Miranda Paul wrote an article called “Books Like ‘Hunger Games’ Makes Reading Cool Again” which grabbed my attention as it is the unit that we just finished. For me, reading is always ‘cool’ but I learned at a very young age that that is not the norm. This article explored how books such as “Hunger Games,” “Harry Potter,” “Eragon,” and “Twilight” make reading cool. With these books soaring in popularity, authors and book stores are taking notice. The article writes,“these titles inspired many other authors and kicked-off trends of fantasy, vampires, and dystopian series, to the point that shelves of many YA areas of bookstores have a special section” (Paul 1). I think that this is great. There were so many times growing up that when I finished a book that I loved I would go to the library and bookstore and ask for another book that was similar. I think it is great for libraries and bookstores to take advantage of that because I believe that that is how you get kids to keep reading, once they have found something that they love.
One trend that the article mentioned that I am not so sure how I feel about, because I love so many of the classics, is the rewriting of classics that most of us are probably familiar with. For example, the article writes, “and although not all teens are picking up the classics, they’re getting the same storylines through a growing trend of retold tales. New spins on old books include “Pride and Prejudice and Zombies” by Seth Grahame-Smith, “Another Faust” by Daniel Nayeri, “Jane” by April Lindner, and “For Darkness Shows the Stars” by Diane Peterfreund. The case can even be made that Bella Swan’s relationships in the “Twilight” series are akin the angst and longing suffered by Elizabeth Bennett in “Wuthering Heights” (Paul 2).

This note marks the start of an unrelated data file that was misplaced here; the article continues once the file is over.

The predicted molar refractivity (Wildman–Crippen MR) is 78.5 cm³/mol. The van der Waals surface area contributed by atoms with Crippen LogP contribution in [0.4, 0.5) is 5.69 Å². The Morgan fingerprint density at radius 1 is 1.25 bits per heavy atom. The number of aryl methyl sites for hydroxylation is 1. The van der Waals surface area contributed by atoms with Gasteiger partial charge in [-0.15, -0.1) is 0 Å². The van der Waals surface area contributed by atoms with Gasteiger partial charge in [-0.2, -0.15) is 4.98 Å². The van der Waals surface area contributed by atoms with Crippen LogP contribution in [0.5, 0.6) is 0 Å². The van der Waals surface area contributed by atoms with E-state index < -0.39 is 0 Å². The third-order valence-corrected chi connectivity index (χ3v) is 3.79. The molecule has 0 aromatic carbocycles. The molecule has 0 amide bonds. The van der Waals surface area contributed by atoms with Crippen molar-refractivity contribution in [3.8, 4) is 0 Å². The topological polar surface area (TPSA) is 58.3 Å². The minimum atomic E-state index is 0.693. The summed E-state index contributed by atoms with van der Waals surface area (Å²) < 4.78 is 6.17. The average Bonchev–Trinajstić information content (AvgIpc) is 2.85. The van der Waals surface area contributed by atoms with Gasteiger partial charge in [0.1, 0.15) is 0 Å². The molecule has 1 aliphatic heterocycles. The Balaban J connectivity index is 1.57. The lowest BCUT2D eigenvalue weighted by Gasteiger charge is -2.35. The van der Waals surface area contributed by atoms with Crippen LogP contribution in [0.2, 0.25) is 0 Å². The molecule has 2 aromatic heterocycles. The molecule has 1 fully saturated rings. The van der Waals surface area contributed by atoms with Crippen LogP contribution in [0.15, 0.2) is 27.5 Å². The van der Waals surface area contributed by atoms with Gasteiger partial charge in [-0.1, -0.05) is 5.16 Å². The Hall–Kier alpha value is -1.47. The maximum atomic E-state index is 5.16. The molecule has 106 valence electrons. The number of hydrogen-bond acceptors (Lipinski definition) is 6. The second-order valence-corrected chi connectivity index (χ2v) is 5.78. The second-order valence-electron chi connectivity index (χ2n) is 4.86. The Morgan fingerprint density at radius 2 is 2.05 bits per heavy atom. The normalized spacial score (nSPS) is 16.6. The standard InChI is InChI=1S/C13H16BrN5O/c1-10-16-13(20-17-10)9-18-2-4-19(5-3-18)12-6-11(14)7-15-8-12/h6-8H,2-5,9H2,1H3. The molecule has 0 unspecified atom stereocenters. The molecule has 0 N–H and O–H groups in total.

I am not sure that those would be titles that I would be picking up but at the same time, if it is getting people to read then I guess that it a success. For those of us who have already read some of the classics mentioned above, it might possibly be interesting to see how they retold it. You can definitely tell that current trends are being brought into these classics, for example, “Pride and Prejudice and Zombies,” which kind of has my interest on how they would incorporate zombies into such a classic.
Here is the Amazon description of the novel:
“It is a truth universally acknowledged that a zombie in possession of brains must be in want of more brains.”
“So begins Pride and Prejudice and Zombies, an expanded edition of the beloved Jane Austen novel featuring all-new scenes of bone-crunching zombie mayhem. As our story opens, a mysterious plague has fallen upon the quiet English village of Meryton—and the dead are returning to life! Feisty heroine Elizabeth Bennet is determined to wipe out the zombie menace, but she’s soon distracted by the arrival of the haughty and arrogant Mr. Darcy. What ensues is a delightful comedy of manners with plenty of civilized sparring between the two young lovers—and even more violent sparring on the blood-soaked battlefield. Can Elizabeth vanquish the spawn of Satan? And overcome the social prejudices of the class-conscious landed gentry? Complete with romance, heartbreak, swordfights, cannibalism, and thousands of rotting corpses, Pride and Prejudice and Zombiestransforms a masterpiece of world literature into something you’d actually want to read”